Two years ago, Catherine Littlewood started having trouble singing. The 59-year-old who had delighted audiences at the Capitol Theatre could no longer hit the right notes. Soon, she would no longer be able to speak or swallow on her own.
After more than six months of endless medical tests, a team of doctors in Vancouver handed Littlewood the final diagnosis: ALS. A life expectancy of three-to-five years.
“That’s when your heart drops,” said Walter Littlewood, Catherine’s husband. “It’s not the retirement plan we had in mind.”
ALS, amyotrophic lateral sclerosis or Lou Gehrig’s disease, attacks a person’s nervous system by breaking down the motor neurons in muscles and the brain, essentially cutting out communication between the brain and the body. It paralyzes the victim and leads to muscle degeneration. There is no single test to diagnose a person with ALS and there is no known cure.
This Sunday, the ALS Society of BC is hosting the 17th annual West Kootenay WALK for ALS at Lakeside Park in Nelson to raise awareness and money. 60 per cent of donations go directly to supporting families and 40 per cent goes to ALS research.
Catherine Littlewood passed away last November with her family at her side. Her husband and primary caregiver, meanwhile, was left emotionally and physically drained.
“One thing I’d like to warn caregivers of a victim of ALS is that burnout is a real possibility,” he said. “There are lots of people around who can help you help the victim, like Catherine.”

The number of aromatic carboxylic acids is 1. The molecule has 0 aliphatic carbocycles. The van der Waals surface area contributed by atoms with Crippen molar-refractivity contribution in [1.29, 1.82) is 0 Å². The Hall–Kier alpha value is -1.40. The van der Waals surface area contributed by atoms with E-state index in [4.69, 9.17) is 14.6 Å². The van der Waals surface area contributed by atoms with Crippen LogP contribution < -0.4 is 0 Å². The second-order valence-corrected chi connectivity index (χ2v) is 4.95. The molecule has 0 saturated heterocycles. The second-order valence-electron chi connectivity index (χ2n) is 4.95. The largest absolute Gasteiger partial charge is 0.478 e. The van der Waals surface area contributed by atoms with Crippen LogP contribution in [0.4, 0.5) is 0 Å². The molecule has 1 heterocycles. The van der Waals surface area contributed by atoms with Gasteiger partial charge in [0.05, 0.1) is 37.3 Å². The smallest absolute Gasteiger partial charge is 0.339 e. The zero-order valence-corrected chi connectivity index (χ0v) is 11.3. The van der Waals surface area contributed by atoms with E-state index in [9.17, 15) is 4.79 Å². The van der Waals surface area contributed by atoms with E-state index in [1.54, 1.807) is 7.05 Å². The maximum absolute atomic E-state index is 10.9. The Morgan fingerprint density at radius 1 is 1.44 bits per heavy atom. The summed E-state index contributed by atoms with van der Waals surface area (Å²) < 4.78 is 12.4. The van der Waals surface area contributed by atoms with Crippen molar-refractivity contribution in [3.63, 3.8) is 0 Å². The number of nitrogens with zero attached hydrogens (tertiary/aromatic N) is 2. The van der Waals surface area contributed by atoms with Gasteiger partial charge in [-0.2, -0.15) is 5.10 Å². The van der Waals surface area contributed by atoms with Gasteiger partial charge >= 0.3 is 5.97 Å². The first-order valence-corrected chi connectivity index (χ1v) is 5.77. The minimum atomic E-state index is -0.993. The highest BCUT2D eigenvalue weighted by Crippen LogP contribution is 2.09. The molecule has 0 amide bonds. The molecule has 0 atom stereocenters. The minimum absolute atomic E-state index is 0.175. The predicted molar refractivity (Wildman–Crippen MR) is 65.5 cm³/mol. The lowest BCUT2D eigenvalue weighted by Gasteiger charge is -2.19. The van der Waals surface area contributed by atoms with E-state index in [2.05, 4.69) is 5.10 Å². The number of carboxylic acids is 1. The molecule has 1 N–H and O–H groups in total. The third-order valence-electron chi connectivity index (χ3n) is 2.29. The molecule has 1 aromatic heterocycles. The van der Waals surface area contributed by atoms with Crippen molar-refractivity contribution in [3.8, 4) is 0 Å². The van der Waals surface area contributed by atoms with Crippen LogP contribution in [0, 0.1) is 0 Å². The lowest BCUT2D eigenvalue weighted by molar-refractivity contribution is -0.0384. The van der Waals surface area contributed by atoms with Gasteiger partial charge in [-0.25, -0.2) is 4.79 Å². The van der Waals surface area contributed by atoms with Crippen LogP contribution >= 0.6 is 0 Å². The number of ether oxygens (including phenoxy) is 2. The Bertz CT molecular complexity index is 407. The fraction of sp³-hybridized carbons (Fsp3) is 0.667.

Last year, Littlewood pushed an empty wheelchair along Lakeside Park’s gravel path because one year into her diagnosis, Catherine was too ill to join. On Sunday, Littlewood will walk again to honour his late wife and to support those struggling with the disease.
The ALS Society of BC offers free in-home care services and equipment rentals. And when the medical technology required to support a person with ALS can run over $140,000 for a family, Littlewood says that the Society’s help is irreplaceable.
“They get the equipment to you before you need it,” he said. “You’re going, ‘oh, well we don’t need that yet,’ and they just go, ‘you will. You will.’”
For Littlewood, the nursing help from local organizations like the ALS Society of BC and the Nelson and District Hospice Society was also vital to his own health.
“You do everything you can, you love the person,” he said. “But you get burned out and love doesn’t really—you don’t have time to even think about that. You’re just trying to take care of the person and get some sleep whenever you can so that you can just keep helping.”
Gord Shannon, who was diagnosed with ALS in 1997, has coordinated the West Kootenay WALK for ALS since 2006. He’s inviting community members to meet him at the Rotary Club shelter by the tennis courts at Lakeside Park at 10 am on Sunday to register for the 11 am walk.
“It means a tremendous amount to have the community turn out,” he said.
80 to 100 participants are expected at the event. For those interested in supporting the ALS Society of BC but who can’t make it on Sunday, tax-deductible donations can be made through their website, events.alsbc.ca.
Since the West Kootenay WALK for ALS started in 2001, the organization has raised over $500,000 for research and local family support.
• Registration at 10 am, this Sunday at Rotary Club Shelter;
• Walk starts at 11 am;
• Online registration and donations at events.alsbc.ca.